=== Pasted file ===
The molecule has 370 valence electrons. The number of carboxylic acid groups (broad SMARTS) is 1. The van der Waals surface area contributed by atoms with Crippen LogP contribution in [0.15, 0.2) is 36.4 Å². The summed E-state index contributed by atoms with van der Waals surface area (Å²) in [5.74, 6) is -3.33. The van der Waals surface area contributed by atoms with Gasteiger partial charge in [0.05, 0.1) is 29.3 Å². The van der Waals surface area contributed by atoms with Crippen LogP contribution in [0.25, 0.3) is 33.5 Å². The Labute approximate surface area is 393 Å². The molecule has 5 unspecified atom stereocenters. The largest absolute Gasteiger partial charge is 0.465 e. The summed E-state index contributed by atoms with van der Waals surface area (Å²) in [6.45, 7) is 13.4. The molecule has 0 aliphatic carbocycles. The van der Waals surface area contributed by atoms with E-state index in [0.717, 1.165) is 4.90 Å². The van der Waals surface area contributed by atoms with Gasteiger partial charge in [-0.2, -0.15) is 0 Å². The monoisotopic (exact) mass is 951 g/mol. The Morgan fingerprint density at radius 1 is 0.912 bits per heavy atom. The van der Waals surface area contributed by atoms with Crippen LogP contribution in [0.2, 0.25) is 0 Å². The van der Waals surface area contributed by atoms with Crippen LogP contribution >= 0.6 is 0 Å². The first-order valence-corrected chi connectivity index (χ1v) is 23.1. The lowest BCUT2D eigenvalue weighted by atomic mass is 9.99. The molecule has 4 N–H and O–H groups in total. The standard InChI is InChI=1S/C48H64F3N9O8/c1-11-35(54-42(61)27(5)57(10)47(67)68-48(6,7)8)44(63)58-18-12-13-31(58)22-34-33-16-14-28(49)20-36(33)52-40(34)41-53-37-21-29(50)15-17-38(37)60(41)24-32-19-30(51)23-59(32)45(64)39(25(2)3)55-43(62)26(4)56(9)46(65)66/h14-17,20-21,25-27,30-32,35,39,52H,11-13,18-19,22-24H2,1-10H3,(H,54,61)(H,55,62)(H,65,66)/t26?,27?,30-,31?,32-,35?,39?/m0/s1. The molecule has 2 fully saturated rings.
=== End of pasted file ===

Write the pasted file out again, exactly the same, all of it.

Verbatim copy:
The molecule has 370 valence electrons. The number of carboxylic acid groups (broad SMARTS) is 1. The van der Waals surface area contributed by atoms with Crippen LogP contribution in [0.15, 0.2) is 36.4 Å². The summed E-state index contributed by atoms with van der Waals surface area (Å²) in [5.74, 6) is -3.33. The van der Waals surface area contributed by atoms with Gasteiger partial charge in [0.05, 0.1) is 29.3 Å². The van der Waals surface area contributed by atoms with Crippen LogP contribution in [0.25, 0.3) is 33.5 Å². The Labute approximate surface area is 393 Å². The molecule has 5 unspecified atom stereocenters. The largest absolute Gasteiger partial charge is 0.465 e. The summed E-state index contributed by atoms with van der Waals surface area (Å²) in [6.45, 7) is 13.4. The molecule has 0 aliphatic carbocycles. The van der Waals surface area contributed by atoms with E-state index in [0.717, 1.165) is 4.90 Å². The van der Waals surface area contributed by atoms with Gasteiger partial charge in [-0.2, -0.15) is 0 Å². The monoisotopic (exact) mass is 951 g/mol. The Morgan fingerprint density at radius 1 is 0.912 bits per heavy atom. The van der Waals surface area contributed by atoms with Crippen LogP contribution in [0.2, 0.25) is 0 Å². The van der Waals surface area contributed by atoms with Crippen LogP contribution >= 0.6 is 0 Å². The first-order valence-corrected chi connectivity index (χ1v) is 23.1. The lowest BCUT2D eigenvalue weighted by atomic mass is 9.99. The molecule has 4 N–H and O–H groups in total. The standard InChI is InChI=1S/C48H64F3N9O8/c1-11-35(54-42(61)27(5)57(10)47(67)68-48(6,7)8)44(63)58-18-12-13-31(58)22-34-33-16-14-28(49)20-36(33)52-40(34)41-53-37-21-29(50)15-17-38(37)60(41)24-32-19-30(51)23-59(32)45(64)39(25(2)3)55-43(62)26(4)56(9)46(65)66/h14-17,20-21,25-27,30-32,35,39,52H,11-13,18-19,22-24H2,1-10H3,(H,54,61)(H,55,62)(H,65,66)/t26?,27?,30-,31?,32-,35?,39?/m0/s1. The molecule has 2 fully saturated rings.